San José, Costa Rica, since 1956

C.R. lawmakers tour U.S. Naval ship

In an effort to reassure Costa Rican legislators that the U.S. needs Costa Rica’s help in anti-drug operations in the Southern Pacific Zone, U.S. Embassy officials arranged a visit to Golfito Friday for 12 Costa Rican deputies.

Lawmakers are concerned about the Joint Maritime Agreement, a bilateral accord that allows the U.S. to use Costa Rican waters to fight drug trafficking.

In July, a group of legislators expressed concern over the agreement, questioning its effectiveness as well as the presence of U.S. warships in Costa Rican territory.

Ambassador Andrew and Costa Rican drug czar Mauricio Boraschi will also make the trip to tour the USS Doyle in Golfito.

“The goal of the visit is to facilitate the transparency of U.S. ship visits now and in the future by gaining a firsthand understanding of the importance and value of U.S. ship visits to Costa Rican ports,” Andrew wrote in an e-mailed statement.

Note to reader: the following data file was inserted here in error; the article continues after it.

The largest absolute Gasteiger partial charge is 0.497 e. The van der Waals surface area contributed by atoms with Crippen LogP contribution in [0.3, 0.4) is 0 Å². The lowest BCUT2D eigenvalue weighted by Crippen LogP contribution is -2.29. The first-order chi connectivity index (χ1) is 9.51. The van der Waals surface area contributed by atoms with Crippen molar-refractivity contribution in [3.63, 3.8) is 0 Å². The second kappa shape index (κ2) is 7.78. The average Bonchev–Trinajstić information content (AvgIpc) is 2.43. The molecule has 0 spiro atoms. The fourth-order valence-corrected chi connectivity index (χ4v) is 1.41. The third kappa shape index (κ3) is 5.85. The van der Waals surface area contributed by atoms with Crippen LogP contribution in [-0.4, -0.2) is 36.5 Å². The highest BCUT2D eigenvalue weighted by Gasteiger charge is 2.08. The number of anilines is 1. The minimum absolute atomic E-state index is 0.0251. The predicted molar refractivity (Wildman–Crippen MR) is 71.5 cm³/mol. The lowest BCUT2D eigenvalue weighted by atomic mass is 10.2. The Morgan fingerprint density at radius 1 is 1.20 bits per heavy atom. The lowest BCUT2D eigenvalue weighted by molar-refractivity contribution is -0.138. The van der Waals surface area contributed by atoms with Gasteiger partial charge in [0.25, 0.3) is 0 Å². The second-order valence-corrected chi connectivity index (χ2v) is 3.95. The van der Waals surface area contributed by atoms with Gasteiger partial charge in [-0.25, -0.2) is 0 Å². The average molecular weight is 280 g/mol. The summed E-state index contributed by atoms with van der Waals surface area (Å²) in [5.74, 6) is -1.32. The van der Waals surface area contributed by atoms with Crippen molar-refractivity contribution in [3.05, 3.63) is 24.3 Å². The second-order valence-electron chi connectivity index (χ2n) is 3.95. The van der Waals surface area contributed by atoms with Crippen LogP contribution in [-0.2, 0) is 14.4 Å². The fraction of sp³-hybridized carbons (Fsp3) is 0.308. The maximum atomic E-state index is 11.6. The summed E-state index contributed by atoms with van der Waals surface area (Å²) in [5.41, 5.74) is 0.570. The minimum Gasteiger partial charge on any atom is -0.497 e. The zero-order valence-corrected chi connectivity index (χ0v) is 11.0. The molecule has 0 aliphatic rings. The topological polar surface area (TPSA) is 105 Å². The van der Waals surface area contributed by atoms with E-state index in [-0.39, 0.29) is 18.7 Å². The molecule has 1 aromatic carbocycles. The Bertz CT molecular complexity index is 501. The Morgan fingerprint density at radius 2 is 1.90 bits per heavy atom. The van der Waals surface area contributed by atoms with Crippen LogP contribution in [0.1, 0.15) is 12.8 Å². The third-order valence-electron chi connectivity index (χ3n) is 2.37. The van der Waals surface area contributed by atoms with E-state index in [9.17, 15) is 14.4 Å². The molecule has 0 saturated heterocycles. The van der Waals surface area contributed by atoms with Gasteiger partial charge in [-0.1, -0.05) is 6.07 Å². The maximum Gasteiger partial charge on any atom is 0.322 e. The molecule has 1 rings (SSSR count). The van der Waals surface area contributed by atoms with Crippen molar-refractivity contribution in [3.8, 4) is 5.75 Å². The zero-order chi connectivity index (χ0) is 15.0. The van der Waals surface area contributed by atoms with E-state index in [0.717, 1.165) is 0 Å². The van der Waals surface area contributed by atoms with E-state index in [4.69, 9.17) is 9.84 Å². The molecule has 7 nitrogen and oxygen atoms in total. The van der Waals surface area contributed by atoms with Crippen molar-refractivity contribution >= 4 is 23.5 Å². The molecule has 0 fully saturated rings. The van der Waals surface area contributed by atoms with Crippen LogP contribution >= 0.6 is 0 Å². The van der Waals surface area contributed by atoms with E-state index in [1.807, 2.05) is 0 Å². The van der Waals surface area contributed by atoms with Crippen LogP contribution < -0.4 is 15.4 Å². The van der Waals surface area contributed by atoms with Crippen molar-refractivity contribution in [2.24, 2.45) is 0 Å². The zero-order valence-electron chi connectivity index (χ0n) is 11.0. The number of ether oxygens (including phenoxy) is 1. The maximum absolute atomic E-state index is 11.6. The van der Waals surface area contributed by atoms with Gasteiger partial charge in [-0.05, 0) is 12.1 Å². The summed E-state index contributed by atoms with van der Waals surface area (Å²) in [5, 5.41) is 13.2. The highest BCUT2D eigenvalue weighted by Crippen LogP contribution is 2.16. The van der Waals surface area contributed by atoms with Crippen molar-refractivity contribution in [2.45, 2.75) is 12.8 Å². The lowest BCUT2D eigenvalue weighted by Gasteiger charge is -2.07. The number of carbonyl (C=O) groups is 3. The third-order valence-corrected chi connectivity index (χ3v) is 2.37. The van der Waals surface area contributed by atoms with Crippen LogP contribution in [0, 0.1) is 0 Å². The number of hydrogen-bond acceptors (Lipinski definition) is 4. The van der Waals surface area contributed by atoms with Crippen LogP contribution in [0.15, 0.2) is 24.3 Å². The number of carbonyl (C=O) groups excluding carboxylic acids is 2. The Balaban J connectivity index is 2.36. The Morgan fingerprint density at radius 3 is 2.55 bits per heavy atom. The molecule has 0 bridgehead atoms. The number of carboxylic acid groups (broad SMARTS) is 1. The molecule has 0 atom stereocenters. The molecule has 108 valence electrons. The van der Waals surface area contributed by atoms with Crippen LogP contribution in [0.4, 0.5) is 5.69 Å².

“The U.S. government has recognized that the threat of narcotics trafficking through Central America has increased over the past few years,” she said.

“[Our] response has been to increase cooperation and assistance across Central America. Joint maritime patrols are a vital tool in the regional efforts to disrupt and dismantle drug trafficking organizations,” the statement said.

“The idea is to give legislators a firsthand glimpse into operations under the Joint Maritime Agreement,” said Melissa Martínez, spokeswoman for the Embassy. “It will allow them to see the kind of operations [undertaken] and how ships refuel and restock.”

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